Perkins has a Brother GTX DTG printer in his shop so customers can be part of the process if they want. “They love seeing the ‘miracle’ of DTG,” he says. His shop also offers embroidery, screen printing, single-color vinyl and heat transfers for POD jobs. “Small businesses love these options, especially if they need three or four shirts for a trade show,” he says. “They also love the production speed. We can give them one to two days turnaround, rather than the two to three weeks they get for larger orders.”
4. Is Your Shop Set Up to Offer POD … Profitably?
“I’ve seen shops that are killing it with hundreds of stores to the tune of millions a year,” Atkinson says. “The key is selecting the right tools for your use case. Then, you need to keep a close eye on your metrics. You can’t manage what you don’t measure. You can switch and add tools as you grow.”
“Print on demand has been a major topic of discussion and we’ve seen big adoption of POD printing capabilities to harness the marketing conditions and benefits of adapting to quick turnaround times, replenishment, and short-run length orders.” JP Hunt, InkSoft
Finding the right software to plug into your system is another way to make your POD system run efficiently and be profitable, if you’ve grown enough to start outsourcing the decoration. “With Shopify, there are a lot of third-party apps that connect to POD fulfillment centers that can do the production for you if you don’t have the capabilities or resources in-house,” Rauen says.
Atkinson watches many next-level POD shops outsource their DTG decoration. “They’ve got a partner company tied in, and they’re super-focused on the analytics and logistics so that they’re highly efficient and profitable,” he says.
The idea behind POD, Atkinson says, is only printing the orders that you have on your plate. “The goal is not to have any inventory,” he says. “Some shops take orders, and then close their online portal to then print everything that came in, which may not be efficient. How are you set up to do the decoration?”
For example, you might have an online store with 20 designs for a sports team or a band that you print on demand, six here, even 20 there. “But what happens when there’s a big victory and you’ve sold 700 shirts in 30 minutes?” Atkinson says. “You only have two DTG presses and now you’ve got four days of work. There’s a tipping point number you need to know: What number triggers a bulk printing? Suddenly, it might make a whole lot more sense to screen print those shirts.”
When you understand your numbers and processes, it’s much easier to decide whether 100, 500 or 1,000 shirts constitutes a bulk order. “Then, how will you aggregate those 700 shirts?” Atkinson says. “You’ll need to gather the shirts and shipping addresses, and then print and ship them. Preprinting every shirt isn’t sustainable. But neither is DTG printing every single shirt. You need to understand what works best for your shop.”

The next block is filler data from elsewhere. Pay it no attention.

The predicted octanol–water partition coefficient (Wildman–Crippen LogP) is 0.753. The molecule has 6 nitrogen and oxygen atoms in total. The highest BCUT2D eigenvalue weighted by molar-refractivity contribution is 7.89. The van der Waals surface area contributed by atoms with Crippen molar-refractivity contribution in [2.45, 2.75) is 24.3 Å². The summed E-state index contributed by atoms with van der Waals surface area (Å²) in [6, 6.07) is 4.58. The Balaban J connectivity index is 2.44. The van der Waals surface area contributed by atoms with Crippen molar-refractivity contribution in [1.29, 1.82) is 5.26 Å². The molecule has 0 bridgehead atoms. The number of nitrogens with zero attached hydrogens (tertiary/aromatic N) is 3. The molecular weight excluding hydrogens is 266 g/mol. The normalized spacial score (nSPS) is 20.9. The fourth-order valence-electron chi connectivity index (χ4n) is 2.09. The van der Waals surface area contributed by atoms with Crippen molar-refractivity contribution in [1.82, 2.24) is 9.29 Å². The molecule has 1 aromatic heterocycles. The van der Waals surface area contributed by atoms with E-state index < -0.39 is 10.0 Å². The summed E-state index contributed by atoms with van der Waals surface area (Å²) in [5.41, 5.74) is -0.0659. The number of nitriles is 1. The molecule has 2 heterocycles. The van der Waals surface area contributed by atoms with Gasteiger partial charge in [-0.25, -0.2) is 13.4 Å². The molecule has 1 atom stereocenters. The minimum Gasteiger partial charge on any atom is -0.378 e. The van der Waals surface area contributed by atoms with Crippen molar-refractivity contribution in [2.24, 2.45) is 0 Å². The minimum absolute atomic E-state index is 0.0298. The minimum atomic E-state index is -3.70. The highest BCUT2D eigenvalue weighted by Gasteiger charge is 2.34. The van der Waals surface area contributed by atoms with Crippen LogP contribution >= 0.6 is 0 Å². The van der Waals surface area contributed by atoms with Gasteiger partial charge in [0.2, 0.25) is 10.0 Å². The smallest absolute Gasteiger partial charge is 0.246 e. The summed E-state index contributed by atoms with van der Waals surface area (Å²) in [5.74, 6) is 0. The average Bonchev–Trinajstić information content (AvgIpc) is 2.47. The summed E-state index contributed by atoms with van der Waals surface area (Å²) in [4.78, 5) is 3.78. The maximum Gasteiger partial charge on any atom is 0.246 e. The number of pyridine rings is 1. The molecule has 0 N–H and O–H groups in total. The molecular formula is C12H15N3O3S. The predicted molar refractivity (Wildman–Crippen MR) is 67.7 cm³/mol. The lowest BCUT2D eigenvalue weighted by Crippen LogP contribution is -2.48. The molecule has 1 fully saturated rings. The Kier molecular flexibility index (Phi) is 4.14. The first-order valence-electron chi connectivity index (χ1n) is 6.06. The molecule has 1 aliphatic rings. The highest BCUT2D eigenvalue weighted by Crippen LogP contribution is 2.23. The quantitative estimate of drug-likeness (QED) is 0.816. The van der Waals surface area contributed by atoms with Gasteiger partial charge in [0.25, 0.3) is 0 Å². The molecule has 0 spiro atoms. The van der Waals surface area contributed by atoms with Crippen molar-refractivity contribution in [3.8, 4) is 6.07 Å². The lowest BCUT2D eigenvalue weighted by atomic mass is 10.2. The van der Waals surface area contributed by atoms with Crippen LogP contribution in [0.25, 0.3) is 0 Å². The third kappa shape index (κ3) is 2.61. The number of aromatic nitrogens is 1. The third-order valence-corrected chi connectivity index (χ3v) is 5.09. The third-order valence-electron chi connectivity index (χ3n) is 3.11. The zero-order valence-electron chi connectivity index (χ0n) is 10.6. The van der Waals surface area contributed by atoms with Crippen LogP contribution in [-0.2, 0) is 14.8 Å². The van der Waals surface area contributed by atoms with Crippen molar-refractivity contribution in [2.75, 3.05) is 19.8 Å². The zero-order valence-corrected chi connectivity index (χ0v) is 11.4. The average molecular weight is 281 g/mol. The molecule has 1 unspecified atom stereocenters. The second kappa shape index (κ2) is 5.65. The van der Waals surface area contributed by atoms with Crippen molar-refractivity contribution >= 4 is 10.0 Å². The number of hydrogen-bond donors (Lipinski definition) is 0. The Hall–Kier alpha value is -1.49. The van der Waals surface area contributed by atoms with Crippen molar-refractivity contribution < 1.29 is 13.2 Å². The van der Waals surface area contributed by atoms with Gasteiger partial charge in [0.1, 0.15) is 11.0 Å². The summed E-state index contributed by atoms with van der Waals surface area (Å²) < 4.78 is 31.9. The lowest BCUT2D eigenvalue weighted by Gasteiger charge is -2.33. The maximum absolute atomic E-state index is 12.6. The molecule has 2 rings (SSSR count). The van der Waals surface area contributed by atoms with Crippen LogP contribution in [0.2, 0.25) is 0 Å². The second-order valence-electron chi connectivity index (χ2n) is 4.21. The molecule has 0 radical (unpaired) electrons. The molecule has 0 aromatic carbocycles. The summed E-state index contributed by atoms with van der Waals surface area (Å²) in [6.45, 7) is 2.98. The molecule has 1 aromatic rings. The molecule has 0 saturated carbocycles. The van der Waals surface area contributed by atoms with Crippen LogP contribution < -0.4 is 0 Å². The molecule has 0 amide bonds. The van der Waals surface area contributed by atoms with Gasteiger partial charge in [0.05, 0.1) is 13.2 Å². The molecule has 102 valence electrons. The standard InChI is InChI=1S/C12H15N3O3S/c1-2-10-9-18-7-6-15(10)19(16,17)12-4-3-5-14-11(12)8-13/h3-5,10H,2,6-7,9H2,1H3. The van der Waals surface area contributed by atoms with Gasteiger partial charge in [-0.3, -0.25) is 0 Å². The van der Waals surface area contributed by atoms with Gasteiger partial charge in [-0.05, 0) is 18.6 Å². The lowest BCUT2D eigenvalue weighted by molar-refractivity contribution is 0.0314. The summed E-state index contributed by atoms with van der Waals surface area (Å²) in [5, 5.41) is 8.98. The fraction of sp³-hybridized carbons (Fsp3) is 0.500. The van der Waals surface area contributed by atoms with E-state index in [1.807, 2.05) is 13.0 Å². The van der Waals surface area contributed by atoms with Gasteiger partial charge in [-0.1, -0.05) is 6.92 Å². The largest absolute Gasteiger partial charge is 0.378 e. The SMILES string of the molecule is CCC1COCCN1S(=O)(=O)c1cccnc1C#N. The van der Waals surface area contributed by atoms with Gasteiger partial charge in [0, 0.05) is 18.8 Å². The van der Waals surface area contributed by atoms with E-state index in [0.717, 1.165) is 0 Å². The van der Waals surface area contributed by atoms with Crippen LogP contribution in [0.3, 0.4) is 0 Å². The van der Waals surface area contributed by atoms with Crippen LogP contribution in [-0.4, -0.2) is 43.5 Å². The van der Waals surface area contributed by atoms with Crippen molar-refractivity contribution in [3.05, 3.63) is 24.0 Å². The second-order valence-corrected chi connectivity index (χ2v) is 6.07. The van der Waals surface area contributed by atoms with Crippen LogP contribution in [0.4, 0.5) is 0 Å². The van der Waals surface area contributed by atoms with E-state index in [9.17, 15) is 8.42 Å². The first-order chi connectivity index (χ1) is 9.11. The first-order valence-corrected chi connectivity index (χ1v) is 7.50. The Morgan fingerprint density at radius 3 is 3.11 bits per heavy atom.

What to Do Today
If you’re serious about offering POD, first commit to it internally in your shop. “Online stores and ecommerce must become a core competency and competitive advantage for you,” Hunt says. “Offering online stores is good for your customers and good for their business in terms of competitive distinction and major efficiencies.”
Howard Potter, CEO of Utica, NY-based A&P Master Images, which manages hundreds of online stores, recommends this list of to-dos as you plan your POD moves:
- Evaluate online software to build and manage online stores for your shop and for your customer.
- Evaluate software, whether you buy it or have it built custom like Potter, so your team can efficiently receive, process and fulfill all orders.
- Evaluate the decorating equipment you’ll need. “However, with fulfillment on a small to medium scale you’re using more technology and staff than your equipment in most cases,” Potter says.
- Set up a computer and printer for shipping and receiving hooked up to a scale to give you exact weights to not overpay on shipping.
- Invest in packaging, as well as some that have your shop’s name and logo on it. “We have our own custom mailers and packing tape,” he says.
- Organize your team to have POD roles to play. “Each person should be responsible to control the ins and outs of fulfillment,” he says.
This blog’s Decorating Tip is about keeping your shop stocked and organized. First, Ramona McKee, owner of Quick 2 Stitch, recommends adding Harbor Freight or a similar catch-all hardware store to your shopping list. “Before you say, ‘That’s not for me,’ the list of stuff, like lights, tools, heat guns and more, that we can bring into our shops, will blow you away,” she says.
And Cool-Stitches & More Owner Sheila Graham never says no to filing cabinets if someone’s giving them away or selling them. “There’s so much storage in them and you can paint them to make them look great,” she says. “In my shop, I have two four-drawer ones. They hold my hoops, stabilizer, lots of extra thread, vinyl and more.”
SHOP alphabroder USA, alphabroder CANADA and Prime Line BRANDS TO FIND PRODUCTS OF THE MOMENT.
Laurie is part of the marketing team for the leading supplier in the industry, alphabroder. During her free time, Laurie likes to ride horses, sail and spend time with her husband and her two children. Reach her at Lprestine@alphabroder.com